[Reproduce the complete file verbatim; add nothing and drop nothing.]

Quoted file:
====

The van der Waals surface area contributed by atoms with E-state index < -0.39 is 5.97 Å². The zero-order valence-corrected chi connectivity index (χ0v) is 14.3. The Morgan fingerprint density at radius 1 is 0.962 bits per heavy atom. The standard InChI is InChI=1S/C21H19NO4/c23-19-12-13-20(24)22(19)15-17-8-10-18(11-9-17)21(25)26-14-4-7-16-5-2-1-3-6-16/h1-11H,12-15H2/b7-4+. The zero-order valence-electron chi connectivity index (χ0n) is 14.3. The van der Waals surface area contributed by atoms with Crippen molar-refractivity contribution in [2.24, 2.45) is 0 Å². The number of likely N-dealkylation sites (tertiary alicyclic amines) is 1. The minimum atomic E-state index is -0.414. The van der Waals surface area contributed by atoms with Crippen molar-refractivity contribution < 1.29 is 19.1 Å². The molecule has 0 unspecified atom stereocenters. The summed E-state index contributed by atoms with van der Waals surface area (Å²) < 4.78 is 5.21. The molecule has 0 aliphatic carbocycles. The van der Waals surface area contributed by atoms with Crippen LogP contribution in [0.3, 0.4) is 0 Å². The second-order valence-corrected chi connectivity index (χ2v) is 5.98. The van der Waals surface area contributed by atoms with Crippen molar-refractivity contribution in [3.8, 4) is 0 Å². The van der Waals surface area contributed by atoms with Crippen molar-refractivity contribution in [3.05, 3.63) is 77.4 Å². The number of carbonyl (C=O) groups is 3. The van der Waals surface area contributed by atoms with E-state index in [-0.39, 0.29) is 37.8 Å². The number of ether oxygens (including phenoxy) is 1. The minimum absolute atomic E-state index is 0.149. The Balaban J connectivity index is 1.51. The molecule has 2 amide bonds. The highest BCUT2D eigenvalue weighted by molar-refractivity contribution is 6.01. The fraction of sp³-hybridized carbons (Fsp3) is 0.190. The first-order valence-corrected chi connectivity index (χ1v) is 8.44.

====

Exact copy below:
The van der Waals surface area contributed by atoms with E-state index < -0.39 is 5.97 Å². The zero-order valence-corrected chi connectivity index (χ0v) is 14.3. The Morgan fingerprint density at radius 1 is 0.962 bits per heavy atom. The standard InChI is InChI=1S/C21H19NO4/c23-19-12-13-20(24)22(19)15-17-8-10-18(11-9-17)21(25)26-14-4-7-16-5-2-1-3-6-16/h1-11H,12-15H2/b7-4+. The zero-order valence-electron chi connectivity index (χ0n) is 14.3. The van der Waals surface area contributed by atoms with Crippen molar-refractivity contribution in [2.24, 2.45) is 0 Å². The number of likely N-dealkylation sites (tertiary alicyclic amines) is 1. The minimum atomic E-state index is -0.414. The van der Waals surface area contributed by atoms with Crippen molar-refractivity contribution < 1.29 is 19.1 Å². The molecule has 0 unspecified atom stereocenters. The summed E-state index contributed by atoms with van der Waals surface area (Å²) < 4.78 is 5.21. The molecule has 0 aliphatic carbocycles. The van der Waals surface area contributed by atoms with Crippen LogP contribution in [0.3, 0.4) is 0 Å². The second-order valence-corrected chi connectivity index (χ2v) is 5.98. The van der Waals surface area contributed by atoms with Crippen molar-refractivity contribution in [3.8, 4) is 0 Å². The van der Waals surface area contributed by atoms with Crippen molar-refractivity contribution in [3.05, 3.63) is 77.4 Å². The number of carbonyl (C=O) groups is 3. The van der Waals surface area contributed by atoms with E-state index in [-0.39, 0.29) is 37.8 Å². The number of ether oxygens (including phenoxy) is 1. The minimum absolute atomic E-state index is 0.149. The Balaban J connectivity index is 1.51. The molecule has 2 amide bonds. The highest BCUT2D eigenvalue weighted by molar-refractivity contribution is 6.01. The fraction of sp³-hybridized carbons (Fsp3) is 0.190. The first-order valence-corrected chi connectivity index (χ1v) is 8.44.